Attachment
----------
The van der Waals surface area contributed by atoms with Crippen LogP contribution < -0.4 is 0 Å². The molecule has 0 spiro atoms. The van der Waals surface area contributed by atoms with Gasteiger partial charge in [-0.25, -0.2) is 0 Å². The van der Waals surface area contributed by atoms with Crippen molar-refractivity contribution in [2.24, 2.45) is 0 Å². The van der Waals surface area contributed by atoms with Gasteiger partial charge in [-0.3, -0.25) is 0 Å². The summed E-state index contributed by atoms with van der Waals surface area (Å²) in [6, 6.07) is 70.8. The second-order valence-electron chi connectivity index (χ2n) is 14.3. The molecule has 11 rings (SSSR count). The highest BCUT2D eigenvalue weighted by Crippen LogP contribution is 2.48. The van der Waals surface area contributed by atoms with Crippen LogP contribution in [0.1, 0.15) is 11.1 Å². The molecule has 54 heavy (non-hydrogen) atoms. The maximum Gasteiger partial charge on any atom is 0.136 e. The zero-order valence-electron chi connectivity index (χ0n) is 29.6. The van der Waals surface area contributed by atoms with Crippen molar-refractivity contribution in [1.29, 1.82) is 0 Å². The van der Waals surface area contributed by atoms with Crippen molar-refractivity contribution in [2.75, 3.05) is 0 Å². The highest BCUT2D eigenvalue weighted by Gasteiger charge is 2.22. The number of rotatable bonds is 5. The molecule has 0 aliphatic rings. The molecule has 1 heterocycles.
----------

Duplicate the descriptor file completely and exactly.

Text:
The van der Waals surface area contributed by atoms with Crippen LogP contribution < -0.4 is 0 Å². The molecule has 0 spiro atoms. The van der Waals surface area contributed by atoms with Gasteiger partial charge in [-0.25, -0.2) is 0 Å². The van der Waals surface area contributed by atoms with Crippen molar-refractivity contribution in [2.24, 2.45) is 0 Å². The van der Waals surface area contributed by atoms with Gasteiger partial charge in [-0.3, -0.25) is 0 Å². The summed E-state index contributed by atoms with van der Waals surface area (Å²) in [6, 6.07) is 70.8. The second-order valence-electron chi connectivity index (χ2n) is 14.3. The molecule has 11 rings (SSSR count). The highest BCUT2D eigenvalue weighted by Crippen LogP contribution is 2.48. The van der Waals surface area contributed by atoms with Crippen LogP contribution in [0.1, 0.15) is 11.1 Å². The molecule has 54 heavy (non-hydrogen) atoms. The maximum Gasteiger partial charge on any atom is 0.136 e. The zero-order valence-electron chi connectivity index (χ0n) is 29.6. The van der Waals surface area contributed by atoms with Crippen molar-refractivity contribution in [1.29, 1.82) is 0 Å². The van der Waals surface area contributed by atoms with Crippen molar-refractivity contribution in [2.75, 3.05) is 0 Å². The highest BCUT2D eigenvalue weighted by Gasteiger charge is 2.22. The number of rotatable bonds is 5. The molecule has 0 aliphatic rings. The molecule has 1 heterocycles.